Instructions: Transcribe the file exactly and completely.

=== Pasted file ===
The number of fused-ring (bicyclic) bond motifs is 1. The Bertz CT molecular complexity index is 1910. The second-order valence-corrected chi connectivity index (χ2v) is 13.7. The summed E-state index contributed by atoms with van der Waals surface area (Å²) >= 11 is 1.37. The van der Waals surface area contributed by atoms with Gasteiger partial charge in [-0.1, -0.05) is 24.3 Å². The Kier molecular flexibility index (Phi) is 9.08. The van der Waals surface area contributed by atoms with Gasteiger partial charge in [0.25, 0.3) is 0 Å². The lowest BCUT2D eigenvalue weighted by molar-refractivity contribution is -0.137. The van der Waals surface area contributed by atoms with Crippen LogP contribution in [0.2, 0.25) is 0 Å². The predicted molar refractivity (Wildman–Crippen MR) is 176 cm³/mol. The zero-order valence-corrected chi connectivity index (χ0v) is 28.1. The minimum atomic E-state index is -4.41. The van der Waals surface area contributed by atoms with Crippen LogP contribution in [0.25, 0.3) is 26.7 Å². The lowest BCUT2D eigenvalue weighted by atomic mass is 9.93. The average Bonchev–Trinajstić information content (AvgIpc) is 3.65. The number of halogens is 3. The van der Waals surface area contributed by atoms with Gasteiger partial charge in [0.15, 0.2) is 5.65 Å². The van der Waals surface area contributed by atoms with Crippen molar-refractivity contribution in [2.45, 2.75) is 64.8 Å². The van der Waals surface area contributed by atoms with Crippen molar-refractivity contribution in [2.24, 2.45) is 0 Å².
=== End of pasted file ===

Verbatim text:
The number of fused-ring (bicyclic) bond motifs is 1. The Bertz CT molecular complexity index is 1910. The second-order valence-corrected chi connectivity index (χ2v) is 13.7. The summed E-state index contributed by atoms with van der Waals surface area (Å²) >= 11 is 1.37. The van der Waals surface area contributed by atoms with Gasteiger partial charge in [-0.1, -0.05) is 24.3 Å². The Kier molecular flexibility index (Phi) is 9.08. The van der Waals surface area contributed by atoms with Gasteiger partial charge in [0.25, 0.3) is 0 Å². The lowest BCUT2D eigenvalue weighted by molar-refractivity contribution is -0.137. The van der Waals surface area contributed by atoms with Crippen LogP contribution in [0.2, 0.25) is 0 Å². The predicted molar refractivity (Wildman–Crippen MR) is 176 cm³/mol. The zero-order valence-corrected chi connectivity index (χ0v) is 28.1. The minimum atomic E-state index is -4.41. The van der Waals surface area contributed by atoms with Crippen LogP contribution in [0.25, 0.3) is 26.7 Å². The lowest BCUT2D eigenvalue weighted by atomic mass is 9.93. The average Bonchev–Trinajstić information content (AvgIpc) is 3.65. The number of halogens is 3. The van der Waals surface area contributed by atoms with Gasteiger partial charge in [0.15, 0.2) is 5.65 Å². The van der Waals surface area contributed by atoms with Crippen molar-refractivity contribution in [2.45, 2.75) is 64.8 Å². The van der Waals surface area contributed by atoms with Crippen molar-refractivity contribution in [2.24, 2.45) is 0 Å².